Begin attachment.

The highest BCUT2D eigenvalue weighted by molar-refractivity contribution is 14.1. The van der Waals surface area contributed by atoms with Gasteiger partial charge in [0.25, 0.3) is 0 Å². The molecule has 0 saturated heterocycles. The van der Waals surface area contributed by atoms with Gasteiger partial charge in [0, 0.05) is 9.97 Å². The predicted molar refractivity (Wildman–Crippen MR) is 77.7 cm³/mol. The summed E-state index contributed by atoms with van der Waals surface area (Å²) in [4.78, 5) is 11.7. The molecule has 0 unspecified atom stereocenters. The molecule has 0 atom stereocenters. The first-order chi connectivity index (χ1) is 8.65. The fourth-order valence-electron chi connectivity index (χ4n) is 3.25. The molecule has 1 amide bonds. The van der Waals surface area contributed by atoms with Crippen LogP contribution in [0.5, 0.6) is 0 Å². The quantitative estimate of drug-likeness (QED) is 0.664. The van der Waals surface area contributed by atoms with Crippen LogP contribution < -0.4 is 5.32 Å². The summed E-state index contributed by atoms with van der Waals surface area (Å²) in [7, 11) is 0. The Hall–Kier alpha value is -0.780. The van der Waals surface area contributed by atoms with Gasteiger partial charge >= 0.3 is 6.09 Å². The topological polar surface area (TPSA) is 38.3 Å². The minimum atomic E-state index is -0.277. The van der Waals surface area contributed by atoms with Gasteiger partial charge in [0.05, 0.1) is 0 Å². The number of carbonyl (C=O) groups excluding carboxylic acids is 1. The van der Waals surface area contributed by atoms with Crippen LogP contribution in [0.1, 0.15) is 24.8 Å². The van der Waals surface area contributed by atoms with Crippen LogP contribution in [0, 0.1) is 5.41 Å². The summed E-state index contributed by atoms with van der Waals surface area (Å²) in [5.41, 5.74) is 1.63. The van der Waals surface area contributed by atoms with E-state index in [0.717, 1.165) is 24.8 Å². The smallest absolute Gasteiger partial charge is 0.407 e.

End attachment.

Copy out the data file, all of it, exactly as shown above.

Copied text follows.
The highest BCUT2D eigenvalue weighted by molar-refractivity contribution is 14.1. The van der Waals surface area contributed by atoms with Gasteiger partial charge in [0.25, 0.3) is 0 Å². The molecule has 0 saturated heterocycles. The van der Waals surface area contributed by atoms with Gasteiger partial charge in [0, 0.05) is 9.97 Å². The predicted molar refractivity (Wildman–Crippen MR) is 77.7 cm³/mol. The summed E-state index contributed by atoms with van der Waals surface area (Å²) in [4.78, 5) is 11.7. The molecule has 0 unspecified atom stereocenters. The molecule has 0 atom stereocenters. The first-order chi connectivity index (χ1) is 8.65. The fourth-order valence-electron chi connectivity index (χ4n) is 3.25. The molecule has 1 amide bonds. The van der Waals surface area contributed by atoms with Crippen LogP contribution in [0.5, 0.6) is 0 Å². The quantitative estimate of drug-likeness (QED) is 0.664. The van der Waals surface area contributed by atoms with Crippen LogP contribution < -0.4 is 5.32 Å². The summed E-state index contributed by atoms with van der Waals surface area (Å²) in [7, 11) is 0. The Hall–Kier alpha value is -0.780. The van der Waals surface area contributed by atoms with Gasteiger partial charge >= 0.3 is 6.09 Å². The topological polar surface area (TPSA) is 38.3 Å². The minimum atomic E-state index is -0.277. The van der Waals surface area contributed by atoms with Gasteiger partial charge in [0.05, 0.1) is 0 Å². The number of carbonyl (C=O) groups excluding carboxylic acids is 1. The van der Waals surface area contributed by atoms with Crippen LogP contribution in [0.1, 0.15) is 24.8 Å². The van der Waals surface area contributed by atoms with Crippen LogP contribution in [0, 0.1) is 5.41 Å². The summed E-state index contributed by atoms with van der Waals surface area (Å²) in [5.41, 5.74) is 1.63. The van der Waals surface area contributed by atoms with E-state index in [0.717, 1.165) is 24.8 Å². The smallest absolute Gasteiger partial charge is 0.407 e.